TIP:   After these parts have been completed, have the children cut and paste the parts together onto a fresh sheet of paper.

The parts may have to be adjusted as the children put their individual parts together into story form. That will come as they learn to edit their new achievement.

Expect this part of the process to yield a very rough draft. However, it will help the children begin to write their stories on fresh paper using the information they have accumulated greatly reducing their frustration.

Second, visual charts help children stay focused on the task at hand.  

The graphic nature of charts draws children’s attention to the most important aspects of the writing process. It also allows children to know what parts of the process have been accomplished and what has not.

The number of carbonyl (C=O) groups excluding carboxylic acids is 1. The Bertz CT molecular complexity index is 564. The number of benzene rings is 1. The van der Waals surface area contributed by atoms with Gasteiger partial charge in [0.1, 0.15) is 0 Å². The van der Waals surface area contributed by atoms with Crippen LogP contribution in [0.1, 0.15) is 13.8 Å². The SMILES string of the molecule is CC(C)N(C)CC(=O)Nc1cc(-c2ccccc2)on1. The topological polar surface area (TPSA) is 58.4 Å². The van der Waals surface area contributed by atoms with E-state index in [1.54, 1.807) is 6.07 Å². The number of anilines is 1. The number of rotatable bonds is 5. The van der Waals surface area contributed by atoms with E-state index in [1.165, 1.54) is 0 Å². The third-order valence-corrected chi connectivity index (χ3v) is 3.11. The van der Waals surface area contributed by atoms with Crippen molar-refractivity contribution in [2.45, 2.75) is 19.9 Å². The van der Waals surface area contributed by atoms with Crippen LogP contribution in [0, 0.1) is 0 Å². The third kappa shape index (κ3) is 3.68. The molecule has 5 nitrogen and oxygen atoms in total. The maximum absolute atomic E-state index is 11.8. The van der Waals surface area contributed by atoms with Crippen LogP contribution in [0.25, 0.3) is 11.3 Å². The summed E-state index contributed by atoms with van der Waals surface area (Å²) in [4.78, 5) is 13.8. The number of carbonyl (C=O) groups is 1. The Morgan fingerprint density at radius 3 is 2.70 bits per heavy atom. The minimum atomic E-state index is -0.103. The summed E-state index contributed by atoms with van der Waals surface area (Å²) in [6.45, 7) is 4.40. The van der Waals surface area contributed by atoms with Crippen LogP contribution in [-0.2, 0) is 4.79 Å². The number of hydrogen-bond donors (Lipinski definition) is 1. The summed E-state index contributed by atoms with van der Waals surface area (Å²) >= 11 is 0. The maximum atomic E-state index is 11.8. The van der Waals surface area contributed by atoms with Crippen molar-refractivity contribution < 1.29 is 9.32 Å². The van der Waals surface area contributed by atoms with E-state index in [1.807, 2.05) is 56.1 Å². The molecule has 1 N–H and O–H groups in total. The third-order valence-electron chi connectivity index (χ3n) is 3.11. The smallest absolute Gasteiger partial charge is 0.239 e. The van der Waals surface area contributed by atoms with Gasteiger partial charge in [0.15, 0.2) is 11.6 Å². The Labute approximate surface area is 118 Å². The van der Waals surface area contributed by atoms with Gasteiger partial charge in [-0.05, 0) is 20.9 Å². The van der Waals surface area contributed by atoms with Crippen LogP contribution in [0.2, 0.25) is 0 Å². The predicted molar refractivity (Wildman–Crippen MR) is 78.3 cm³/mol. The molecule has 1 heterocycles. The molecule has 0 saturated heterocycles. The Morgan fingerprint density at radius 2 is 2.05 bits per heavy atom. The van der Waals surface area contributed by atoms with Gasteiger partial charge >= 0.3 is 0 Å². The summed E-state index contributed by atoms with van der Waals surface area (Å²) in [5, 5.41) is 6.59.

Whether using a spider web to show relationships or timelines to show a sequence of events, visuals are great assistants when it comes to presenting new material.

Copyright 2016 by Peggy Clark

What types of visuals do you use in your classroom?
How have these visuals helped you with your presentations?
Can you relate a teaching experience using visuals that may help others in their teaching endeavors? If so, please share in the comment box at bottom of page.
Peggy Clark is the author of So, What's the Latest News? Messages from a Prisoner in Rome published by WestBow Press, a division of Thomas Nelson & Zondervan. More of her writing can be found at http://sowhatsthelatestnews.info.